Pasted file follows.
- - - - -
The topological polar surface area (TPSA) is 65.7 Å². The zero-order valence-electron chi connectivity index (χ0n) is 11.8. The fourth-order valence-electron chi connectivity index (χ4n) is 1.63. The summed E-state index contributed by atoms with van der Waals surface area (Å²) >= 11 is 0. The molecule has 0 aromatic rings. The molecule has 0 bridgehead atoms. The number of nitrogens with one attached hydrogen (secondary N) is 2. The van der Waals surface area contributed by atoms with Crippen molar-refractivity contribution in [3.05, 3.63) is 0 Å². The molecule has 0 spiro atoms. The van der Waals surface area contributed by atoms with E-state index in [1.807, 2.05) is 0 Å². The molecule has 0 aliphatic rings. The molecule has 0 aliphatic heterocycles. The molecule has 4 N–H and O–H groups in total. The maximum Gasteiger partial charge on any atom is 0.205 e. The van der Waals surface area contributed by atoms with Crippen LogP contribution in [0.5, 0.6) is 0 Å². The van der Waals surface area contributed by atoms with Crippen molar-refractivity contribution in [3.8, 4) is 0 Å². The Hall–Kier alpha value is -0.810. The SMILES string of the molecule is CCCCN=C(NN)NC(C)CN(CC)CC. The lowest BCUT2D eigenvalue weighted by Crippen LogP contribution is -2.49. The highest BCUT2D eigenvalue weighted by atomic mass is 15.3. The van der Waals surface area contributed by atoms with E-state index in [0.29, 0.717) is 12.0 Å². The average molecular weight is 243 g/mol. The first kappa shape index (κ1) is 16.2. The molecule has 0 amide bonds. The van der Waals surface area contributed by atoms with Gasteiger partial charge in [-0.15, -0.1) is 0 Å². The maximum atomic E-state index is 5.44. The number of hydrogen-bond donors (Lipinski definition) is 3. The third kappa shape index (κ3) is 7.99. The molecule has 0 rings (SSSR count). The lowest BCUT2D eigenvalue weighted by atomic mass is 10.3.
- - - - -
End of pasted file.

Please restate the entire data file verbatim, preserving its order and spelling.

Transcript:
The topological polar surface area (TPSA) is 65.7 Å². The zero-order valence-electron chi connectivity index (χ0n) is 11.8. The fourth-order valence-electron chi connectivity index (χ4n) is 1.63. The summed E-state index contributed by atoms with van der Waals surface area (Å²) >= 11 is 0. The molecule has 0 aromatic rings. The molecule has 0 bridgehead atoms. The number of nitrogens with one attached hydrogen (secondary N) is 2. The van der Waals surface area contributed by atoms with Crippen molar-refractivity contribution in [3.05, 3.63) is 0 Å². The molecule has 0 spiro atoms. The van der Waals surface area contributed by atoms with E-state index in [1.807, 2.05) is 0 Å². The molecule has 0 aliphatic rings. The molecule has 0 aliphatic heterocycles. The molecule has 4 N–H and O–H groups in total. The maximum Gasteiger partial charge on any atom is 0.205 e. The van der Waals surface area contributed by atoms with Crippen LogP contribution in [0.5, 0.6) is 0 Å². The van der Waals surface area contributed by atoms with Crippen molar-refractivity contribution in [3.8, 4) is 0 Å². The Hall–Kier alpha value is -0.810. The SMILES string of the molecule is CCCCN=C(NN)NC(C)CN(CC)CC. The lowest BCUT2D eigenvalue weighted by Crippen LogP contribution is -2.49. The highest BCUT2D eigenvalue weighted by atomic mass is 15.3. The van der Waals surface area contributed by atoms with E-state index in [0.29, 0.717) is 12.0 Å². The average molecular weight is 243 g/mol. The first kappa shape index (κ1) is 16.2. The molecule has 0 amide bonds. The van der Waals surface area contributed by atoms with Gasteiger partial charge in [-0.15, -0.1) is 0 Å². The maximum atomic E-state index is 5.44. The number of hydrogen-bond donors (Lipinski definition) is 3. The third kappa shape index (κ3) is 7.99. The molecule has 0 rings (SSSR count). The lowest BCUT2D eigenvalue weighted by atomic mass is 10.3.